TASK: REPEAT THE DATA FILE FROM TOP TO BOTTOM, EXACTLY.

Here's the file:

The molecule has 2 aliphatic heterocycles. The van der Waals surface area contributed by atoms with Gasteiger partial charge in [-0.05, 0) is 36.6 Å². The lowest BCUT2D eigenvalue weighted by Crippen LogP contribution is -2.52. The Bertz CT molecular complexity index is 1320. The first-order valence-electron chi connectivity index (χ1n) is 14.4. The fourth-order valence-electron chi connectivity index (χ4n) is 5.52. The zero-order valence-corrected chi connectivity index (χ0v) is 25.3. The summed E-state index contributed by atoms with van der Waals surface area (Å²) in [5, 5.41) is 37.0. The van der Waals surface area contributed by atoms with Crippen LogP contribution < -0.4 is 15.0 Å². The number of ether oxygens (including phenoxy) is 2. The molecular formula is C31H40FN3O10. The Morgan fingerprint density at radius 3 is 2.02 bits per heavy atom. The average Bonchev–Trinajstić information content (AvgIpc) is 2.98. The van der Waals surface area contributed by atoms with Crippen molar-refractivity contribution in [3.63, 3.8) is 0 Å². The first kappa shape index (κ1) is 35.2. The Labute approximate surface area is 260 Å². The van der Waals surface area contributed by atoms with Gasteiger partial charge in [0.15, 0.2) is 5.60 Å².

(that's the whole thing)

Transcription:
The molecule has 2 aliphatic heterocycles. The van der Waals surface area contributed by atoms with Gasteiger partial charge in [-0.05, 0) is 36.6 Å². The lowest BCUT2D eigenvalue weighted by Crippen LogP contribution is -2.52. The Bertz CT molecular complexity index is 1320. The first-order valence-electron chi connectivity index (χ1n) is 14.4. The fourth-order valence-electron chi connectivity index (χ4n) is 5.52. The zero-order valence-corrected chi connectivity index (χ0v) is 25.3. The summed E-state index contributed by atoms with van der Waals surface area (Å²) in [5, 5.41) is 37.0. The van der Waals surface area contributed by atoms with Crippen LogP contribution < -0.4 is 15.0 Å². The number of ether oxygens (including phenoxy) is 2. The molecular formula is C31H40FN3O10. The Morgan fingerprint density at radius 3 is 2.02 bits per heavy atom. The average Bonchev–Trinajstić information content (AvgIpc) is 2.98. The van der Waals surface area contributed by atoms with Crippen molar-refractivity contribution in [3.63, 3.8) is 0 Å². The first kappa shape index (κ1) is 35.2. The Labute approximate surface area is 260 Å². The van der Waals surface area contributed by atoms with Gasteiger partial charge in [0.15, 0.2) is 5.60 Å².